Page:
Examples of Schedule 7 Substances include the following:

  • Cyanides
  • Arsenic
  • Dichlorodiphenyltrichloroethane (DDT)
  • Mirex
  • Thallium


Schedule 8 (S8) – Controlled Drug – Possession without authority illegal)

Schedule 8 are substances and preparations for therapeutic use, which have a high potential for abuse and are likely to cause dependence.

In New South Wales, Schedule 8 substances are referred to as “drugs of addiction.”

Examples of Schedule 8 substances include the following:

  • Alprazolam
  • Amphetamine
  • Barbiturates (most)
  • Buprenorphine
  • Suboxone
  • Carfentanil
  • Cocaine
  • Codeine (single ingredient)
  • Dexamphetamine
  • Dronabinol
  • Fentanyl
  • Flunitrazepam
  • Gamma-hydroxybutyrate (GHB)
  • Hydrocodone
  • Hydromorphone
  • Ketamine
  • Methamphetamine
  • Methylphenidate
  • Morphine
  • Nabiximols
  • Opium
  • Oxycodone
  • Pethidine


Schedule 9 (Prohibited Substance)

Schedule 9 are substances and preparations which may only be used for research purposes. The sale, distribution, use, and manufacture of such substances are strictly prohibited.

Examples of Schedule 9 substances include the following:

  • Benzylpiperazine
  • Bromo-DragonFLY
  • Cannabis (except when separately specified in other Schedules)
  • Coca leaf
  • N, N-Dimethyltryptamine (DMT)
  • Harmine
  • Harmaline
  • Heroin
  • Kratom
  • 2,5-dimethoxy-4-bromophenethylamine (2C-B)
  • 3,4-Methyl​enedioxy​methamphetamine (MDMA)
  • Methylenedioxypyrovalerone (MDPV)
  • Mephedrone
  • Mescaline
  • Methaqualone
  • Methoxypiperamide
  • Mitragyna speciosa
  • Mitragynine
  • Lysergic acid diethylamide (LSD)
  • Psilocin
  • Psilocybin
  • Salvia divinorum


Schedule 10 (S10) – Dangerous Substances (previously Appendix C)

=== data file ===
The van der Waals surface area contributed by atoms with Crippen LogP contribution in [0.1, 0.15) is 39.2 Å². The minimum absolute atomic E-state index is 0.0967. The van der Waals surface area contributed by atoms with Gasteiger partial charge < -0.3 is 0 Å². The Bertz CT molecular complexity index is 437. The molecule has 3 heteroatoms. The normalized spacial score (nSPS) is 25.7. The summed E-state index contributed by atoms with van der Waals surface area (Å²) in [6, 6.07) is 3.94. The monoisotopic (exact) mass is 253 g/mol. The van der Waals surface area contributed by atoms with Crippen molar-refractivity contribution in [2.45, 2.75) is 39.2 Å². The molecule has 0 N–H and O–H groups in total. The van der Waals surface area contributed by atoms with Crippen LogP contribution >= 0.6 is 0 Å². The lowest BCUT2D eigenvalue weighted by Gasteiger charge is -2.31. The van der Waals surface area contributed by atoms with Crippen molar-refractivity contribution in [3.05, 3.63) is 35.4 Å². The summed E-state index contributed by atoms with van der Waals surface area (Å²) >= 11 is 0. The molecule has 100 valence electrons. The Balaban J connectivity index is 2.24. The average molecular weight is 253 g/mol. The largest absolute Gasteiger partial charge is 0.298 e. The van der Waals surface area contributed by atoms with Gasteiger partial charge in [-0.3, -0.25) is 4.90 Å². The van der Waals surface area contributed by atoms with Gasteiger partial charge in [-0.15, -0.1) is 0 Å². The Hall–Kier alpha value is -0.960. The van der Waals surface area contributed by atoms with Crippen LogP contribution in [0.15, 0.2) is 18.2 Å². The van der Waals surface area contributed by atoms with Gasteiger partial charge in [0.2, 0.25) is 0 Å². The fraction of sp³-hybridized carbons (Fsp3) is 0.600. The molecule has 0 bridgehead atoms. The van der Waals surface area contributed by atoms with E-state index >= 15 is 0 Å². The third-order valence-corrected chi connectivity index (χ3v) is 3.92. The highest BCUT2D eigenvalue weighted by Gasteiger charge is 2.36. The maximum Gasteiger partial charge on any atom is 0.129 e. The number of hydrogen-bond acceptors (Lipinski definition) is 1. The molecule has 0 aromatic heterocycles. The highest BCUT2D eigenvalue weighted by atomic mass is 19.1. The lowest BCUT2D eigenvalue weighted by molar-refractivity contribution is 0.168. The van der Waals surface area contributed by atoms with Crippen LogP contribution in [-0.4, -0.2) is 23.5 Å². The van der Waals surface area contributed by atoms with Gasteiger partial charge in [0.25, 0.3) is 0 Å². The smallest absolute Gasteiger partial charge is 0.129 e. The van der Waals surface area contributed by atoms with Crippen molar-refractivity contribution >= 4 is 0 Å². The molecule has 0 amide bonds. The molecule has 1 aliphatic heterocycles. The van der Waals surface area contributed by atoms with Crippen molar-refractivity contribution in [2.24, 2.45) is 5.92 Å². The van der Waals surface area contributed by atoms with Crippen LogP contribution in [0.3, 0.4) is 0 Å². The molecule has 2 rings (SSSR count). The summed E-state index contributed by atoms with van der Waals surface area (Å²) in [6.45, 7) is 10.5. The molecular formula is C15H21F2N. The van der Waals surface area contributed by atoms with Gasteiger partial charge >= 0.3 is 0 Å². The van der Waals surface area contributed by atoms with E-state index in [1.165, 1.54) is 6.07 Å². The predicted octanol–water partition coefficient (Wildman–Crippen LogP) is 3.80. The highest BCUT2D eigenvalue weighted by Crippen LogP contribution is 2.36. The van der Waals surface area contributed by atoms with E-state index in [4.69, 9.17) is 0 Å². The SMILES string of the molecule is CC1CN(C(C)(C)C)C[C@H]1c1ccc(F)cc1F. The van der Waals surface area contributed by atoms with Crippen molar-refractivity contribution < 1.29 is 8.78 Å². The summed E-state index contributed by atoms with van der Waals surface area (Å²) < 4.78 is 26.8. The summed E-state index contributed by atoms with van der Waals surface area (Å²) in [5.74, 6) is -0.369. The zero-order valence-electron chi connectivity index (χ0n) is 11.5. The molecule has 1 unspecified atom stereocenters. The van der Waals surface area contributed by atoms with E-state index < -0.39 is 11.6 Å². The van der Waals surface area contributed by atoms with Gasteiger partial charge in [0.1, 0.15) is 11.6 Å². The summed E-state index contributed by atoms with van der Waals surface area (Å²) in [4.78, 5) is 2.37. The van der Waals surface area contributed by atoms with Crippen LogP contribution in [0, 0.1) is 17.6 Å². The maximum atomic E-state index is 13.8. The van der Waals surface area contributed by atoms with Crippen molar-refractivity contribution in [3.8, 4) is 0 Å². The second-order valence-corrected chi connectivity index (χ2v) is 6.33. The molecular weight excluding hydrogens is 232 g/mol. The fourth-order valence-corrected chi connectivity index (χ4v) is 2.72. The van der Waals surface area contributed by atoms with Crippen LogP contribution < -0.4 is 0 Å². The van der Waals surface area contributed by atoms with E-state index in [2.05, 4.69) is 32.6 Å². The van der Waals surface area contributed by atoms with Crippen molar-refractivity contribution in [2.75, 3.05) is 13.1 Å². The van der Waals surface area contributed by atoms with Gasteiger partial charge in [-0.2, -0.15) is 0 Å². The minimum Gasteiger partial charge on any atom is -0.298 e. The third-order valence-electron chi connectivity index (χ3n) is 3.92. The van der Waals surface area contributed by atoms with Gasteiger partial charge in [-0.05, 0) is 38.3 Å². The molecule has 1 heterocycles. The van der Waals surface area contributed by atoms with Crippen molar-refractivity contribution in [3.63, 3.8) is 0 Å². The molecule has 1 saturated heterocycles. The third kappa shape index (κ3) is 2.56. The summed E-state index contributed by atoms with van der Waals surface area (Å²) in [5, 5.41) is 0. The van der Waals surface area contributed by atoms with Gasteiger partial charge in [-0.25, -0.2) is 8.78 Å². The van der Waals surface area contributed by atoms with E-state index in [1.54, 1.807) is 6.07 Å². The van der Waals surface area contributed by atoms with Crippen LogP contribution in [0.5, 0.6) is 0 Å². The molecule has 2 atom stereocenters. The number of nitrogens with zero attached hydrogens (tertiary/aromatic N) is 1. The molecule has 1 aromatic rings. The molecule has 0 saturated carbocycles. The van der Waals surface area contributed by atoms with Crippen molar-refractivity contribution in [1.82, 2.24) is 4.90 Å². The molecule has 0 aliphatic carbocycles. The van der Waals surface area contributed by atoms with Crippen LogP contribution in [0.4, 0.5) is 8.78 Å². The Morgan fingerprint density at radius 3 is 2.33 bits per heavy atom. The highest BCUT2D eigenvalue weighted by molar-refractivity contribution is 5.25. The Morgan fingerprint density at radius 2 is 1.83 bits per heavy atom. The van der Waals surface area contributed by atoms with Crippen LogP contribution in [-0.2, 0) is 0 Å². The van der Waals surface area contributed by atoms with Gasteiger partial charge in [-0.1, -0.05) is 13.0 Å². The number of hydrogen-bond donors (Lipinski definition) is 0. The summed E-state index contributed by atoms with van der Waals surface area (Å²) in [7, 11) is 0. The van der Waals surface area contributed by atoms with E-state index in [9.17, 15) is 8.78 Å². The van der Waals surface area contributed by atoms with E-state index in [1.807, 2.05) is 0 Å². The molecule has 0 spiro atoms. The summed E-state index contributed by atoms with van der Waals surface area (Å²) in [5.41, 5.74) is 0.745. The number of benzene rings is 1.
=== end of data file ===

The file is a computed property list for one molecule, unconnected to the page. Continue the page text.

Schedule 10 refers to substances that are considered extremely dangerous to health. Items in this category are prohibited from sale, supply, and use.

Examples of Schedule 10 substances include the following:

  • Borage (therapeutic use)
  • Coal tar (cosmetic use)
  • Juniperus sabina (therapeutic use)
  • Oxyphenisatin (therapeutic use)


Buying Modafinil From A Pharmacy In Australia

One way to buy modafinil in Australia is to buy it from a local pharmacy. As this medication is a Schedule 4 (S4) drug, you need a prescription from a doctor in order to buy it from a pharmacy. Getting a prescription can be a long process, as diagnosing sleep disorders requires several tests.

Typically, most patients have to undergo an overnight sleep study and a Multiple Sleep Latency Test (MSLT). Doctors will also perform a physical exam and an in-depth medical history to rule out other potential causes of daytime tiredness.

Once you receive a prescription, you can walk into a pharmacy and buy the medication. Some Australian pharmacies even let you buy modafinil online if you mail in a copy of your prescription.

Buying modafinil from a pharmacy is often a costly option as they generally only have brand name versions of the drug available. Your choices may also be limited to only a few brand versions.


Buying Modafinil Online

In Australia, a large number of Modafinil users prefer to buy the medication online. Most modafinil purchased online comes from Indian manufacturers and distributors e.g., Sun Pharmaceuticals and HAB Pharmaceuticals.